[rspec-users] Spec'ing via features

Zach Dennis zach.dennis at gmail.com
Tue Nov 25 10:36:49 EST 2008

On Mon, Nov 24, 2008 at 8:34 PM, Raimond Garcia <lists at ruby-forum.com> wrote:
>> Wow, if that's it in a nutshell... :)
>> Pat
> Thanks Pat, great summary.
> I have to admit that I'm as crazy as Yehuda,
> and believe that all we need are just acceptance tests,
> at different layers of abstraction, for clients and developers.

There are different ways to ensure code works at different layers of
abstraction. One might even call these ATs for clients, and specs for
developers. ;)

That's not to say that you couldn't simply write Cucumber scenarios
for both of these levels. But it's important to point out that the end
goal is the same, the means and tools used to get there may use
different approaches.

I am glad that in this community there are such diverse opinions on
how-to approach delivering quality software. It pushes the envelopes,
challenges what we know now, and makes us each better at our craft.


> I also see the benefits of speccing out single object's behaviors, with
> the aim of a good design.
> However, the drawbacks of doing this out-weight the benefits, in my
> opinion.
> Testing how every method of an object is going to behave,
> implies that after refactoring, that spec will no longer be useful,
> eventhough the business and application logic stay the same.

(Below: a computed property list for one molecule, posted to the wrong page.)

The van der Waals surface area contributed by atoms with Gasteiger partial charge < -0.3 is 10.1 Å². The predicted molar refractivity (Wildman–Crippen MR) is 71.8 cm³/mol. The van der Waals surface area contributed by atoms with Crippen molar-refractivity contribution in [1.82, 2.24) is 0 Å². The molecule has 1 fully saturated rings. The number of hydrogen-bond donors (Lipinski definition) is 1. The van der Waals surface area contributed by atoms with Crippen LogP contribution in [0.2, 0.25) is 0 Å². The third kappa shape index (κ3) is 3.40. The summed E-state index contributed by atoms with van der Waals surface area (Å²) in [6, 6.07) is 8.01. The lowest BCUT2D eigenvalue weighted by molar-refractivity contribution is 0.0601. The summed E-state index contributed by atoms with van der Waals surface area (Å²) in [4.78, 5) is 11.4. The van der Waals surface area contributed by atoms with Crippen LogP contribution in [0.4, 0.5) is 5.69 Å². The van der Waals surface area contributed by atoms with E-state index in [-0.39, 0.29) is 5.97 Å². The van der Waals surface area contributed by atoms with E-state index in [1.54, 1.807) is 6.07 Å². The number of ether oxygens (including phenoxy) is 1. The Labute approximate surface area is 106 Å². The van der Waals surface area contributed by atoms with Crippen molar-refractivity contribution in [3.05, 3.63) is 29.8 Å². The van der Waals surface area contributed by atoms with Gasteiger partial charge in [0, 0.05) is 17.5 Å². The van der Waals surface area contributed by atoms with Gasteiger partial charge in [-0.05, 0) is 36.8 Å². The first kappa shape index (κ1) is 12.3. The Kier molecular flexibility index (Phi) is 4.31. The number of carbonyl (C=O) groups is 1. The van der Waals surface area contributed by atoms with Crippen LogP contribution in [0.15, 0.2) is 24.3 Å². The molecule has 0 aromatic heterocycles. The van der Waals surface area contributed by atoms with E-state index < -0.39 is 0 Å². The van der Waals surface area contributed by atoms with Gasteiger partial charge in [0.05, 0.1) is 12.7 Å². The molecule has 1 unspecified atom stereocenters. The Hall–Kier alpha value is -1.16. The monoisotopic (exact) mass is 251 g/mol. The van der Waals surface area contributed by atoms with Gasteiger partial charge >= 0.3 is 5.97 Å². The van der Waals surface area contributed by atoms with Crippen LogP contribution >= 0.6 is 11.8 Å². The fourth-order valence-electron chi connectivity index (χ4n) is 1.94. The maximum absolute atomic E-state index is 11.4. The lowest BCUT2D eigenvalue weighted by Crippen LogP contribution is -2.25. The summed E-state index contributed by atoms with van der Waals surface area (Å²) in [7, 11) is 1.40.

> I believe that being able to come up with a good design,
> is not only dependent on writing tests before your implementation,
> but also on knowing how to write a good implementation.
> This can be gained through experience,
> reading books, blogs, pair-programming,
> using tools to tell you about the complexity of your code,
> and a constant process of refactoring as we complete requirements,
> and then fully understand what the best design could be.
> Therefore in my opinion, by writing tests that guarantee
> the correct functioning of the system, we have a robust suite of tests.
> Let the refactoring come storming in and change the whole
> implementation,
> but the tests should not be affected at all,
> as I'm not testing my implementation nor design,
> only the correct functioning of the system,
> and relying on other tools on top of tests to maintain my code
> nice, clean and understandable by anyone that comes along.
> Kind Regards,
> Rai
> --
> Posted via http://www.ruby-forum.com/.
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Zach Dennis

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